The atmosphere holds East Oakland close with an overcast sky. The maritime air has a chill to it. The wind and the noise of the traffic whip into my ears as I watch birds soar over the water. A lone rower glides over the green-grey waves as I walk at a fast clip over the Park Street Bridge that connects East Oakland to Alameda.
My dogs trot beside me, anxious to cross the green metal bridge back to land. The Fruitvale and Jingletown neighborhoods of East Oakland hug Alameda Island’s east end. The Oakland Estuary separates the two cities and the High Street, Fruitvale and Park Street drawbridges join them. These are the largest system of drawbridges in the State of California.
I live right on the margin, in Jingletown, between the cities though I technically reside in East Oakland. My building saddles the 880 Interstate highway (or the Nimitz as it’s sometimes called), BART and Amtrak. Despite Jingletown’s somewhat sleepy quality, there’s a lot of movement. Trains whistle, the steady hum of the highway never ceases and during the day, big rig trucks impossibly Tetris themselves into the narrow streets, waiting to unload their cargo.
The separation between East Oakland and Alameda Island’s east end has always interested me. The two cities are so different. What makes the insularity of Alameda so distinct from its more colorful neighbor?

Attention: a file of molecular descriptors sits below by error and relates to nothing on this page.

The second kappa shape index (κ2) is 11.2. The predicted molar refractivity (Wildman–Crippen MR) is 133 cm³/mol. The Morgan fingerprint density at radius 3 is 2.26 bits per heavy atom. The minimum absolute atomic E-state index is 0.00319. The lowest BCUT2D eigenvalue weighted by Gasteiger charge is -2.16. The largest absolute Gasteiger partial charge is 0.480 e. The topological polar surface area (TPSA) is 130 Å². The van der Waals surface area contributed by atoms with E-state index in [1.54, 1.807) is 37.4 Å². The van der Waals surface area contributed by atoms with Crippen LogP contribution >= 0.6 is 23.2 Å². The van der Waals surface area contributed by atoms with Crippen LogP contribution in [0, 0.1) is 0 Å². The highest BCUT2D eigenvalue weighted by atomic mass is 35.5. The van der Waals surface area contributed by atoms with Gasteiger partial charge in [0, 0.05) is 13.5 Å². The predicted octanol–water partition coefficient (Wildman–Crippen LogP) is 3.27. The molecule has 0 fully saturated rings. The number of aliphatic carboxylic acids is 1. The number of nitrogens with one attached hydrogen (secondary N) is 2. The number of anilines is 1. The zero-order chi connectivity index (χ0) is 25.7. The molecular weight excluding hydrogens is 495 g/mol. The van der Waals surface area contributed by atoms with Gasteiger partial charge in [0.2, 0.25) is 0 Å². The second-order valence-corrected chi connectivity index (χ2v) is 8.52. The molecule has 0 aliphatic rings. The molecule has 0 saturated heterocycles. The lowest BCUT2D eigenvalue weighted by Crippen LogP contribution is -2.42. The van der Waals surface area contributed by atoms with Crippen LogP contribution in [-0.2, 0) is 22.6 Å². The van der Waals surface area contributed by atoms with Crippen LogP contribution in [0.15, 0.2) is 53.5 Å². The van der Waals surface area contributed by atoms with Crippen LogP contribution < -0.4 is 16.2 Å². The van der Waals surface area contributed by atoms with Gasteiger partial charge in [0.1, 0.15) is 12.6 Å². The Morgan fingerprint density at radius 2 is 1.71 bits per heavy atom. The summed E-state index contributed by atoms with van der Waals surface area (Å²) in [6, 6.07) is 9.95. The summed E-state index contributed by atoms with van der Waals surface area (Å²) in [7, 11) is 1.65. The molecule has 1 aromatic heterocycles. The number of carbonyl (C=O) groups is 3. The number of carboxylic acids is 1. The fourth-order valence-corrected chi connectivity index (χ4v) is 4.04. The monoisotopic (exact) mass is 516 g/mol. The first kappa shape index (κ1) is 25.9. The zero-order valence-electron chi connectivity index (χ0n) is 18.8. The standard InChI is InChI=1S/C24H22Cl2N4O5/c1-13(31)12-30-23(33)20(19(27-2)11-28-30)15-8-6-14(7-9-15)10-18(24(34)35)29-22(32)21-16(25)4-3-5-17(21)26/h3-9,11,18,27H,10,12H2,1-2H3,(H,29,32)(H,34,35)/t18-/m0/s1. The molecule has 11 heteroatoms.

When I began to research the physical barriers between the two cities – the Oakland Estuary and the system of bridges, I immediately saw competing interests. The Army Corps of Engineers finished the estuary in 1902 to facilitate maritime shipping and to deal with sewage.
The idea was that the canal would naturally dredge and clean the estuary through tidal action. Over time, there seems to have been a fair amount of contention about the usefulness and ownership of the Tidal Canal. Some think the federal government wants to wash its hands of it. Some think the city of Alameda should take it on. Homeowners along the waterway don’t actually own some of that land. There are lawsuits, contamination issues and access issues.
During the course of my time living in Jingletown, I noticed a dock off the Fruitvale bridge disappear and become fenced off and the temporary homes people made under the dock near the land turned into tents and RVs across the street.
I find it ironic that this system of bridges span a waterway between so many competing interests. Can the government, local municipalities, organizations and residents find a way to work together toward common ground? The Estuary is part of a 500-mile Bay Trail that covers all nine counties of the SF Bay Area. It’s meant for commuters and recreation alike. The Estuary is home to many species of birds and other water life. It would be a true loss to all communities to leave it in stasis just because no one can decide who owns what.
As often as I’ve crossed these individual bridges, i never thought of them as a system,or of the shoreline paths that united them.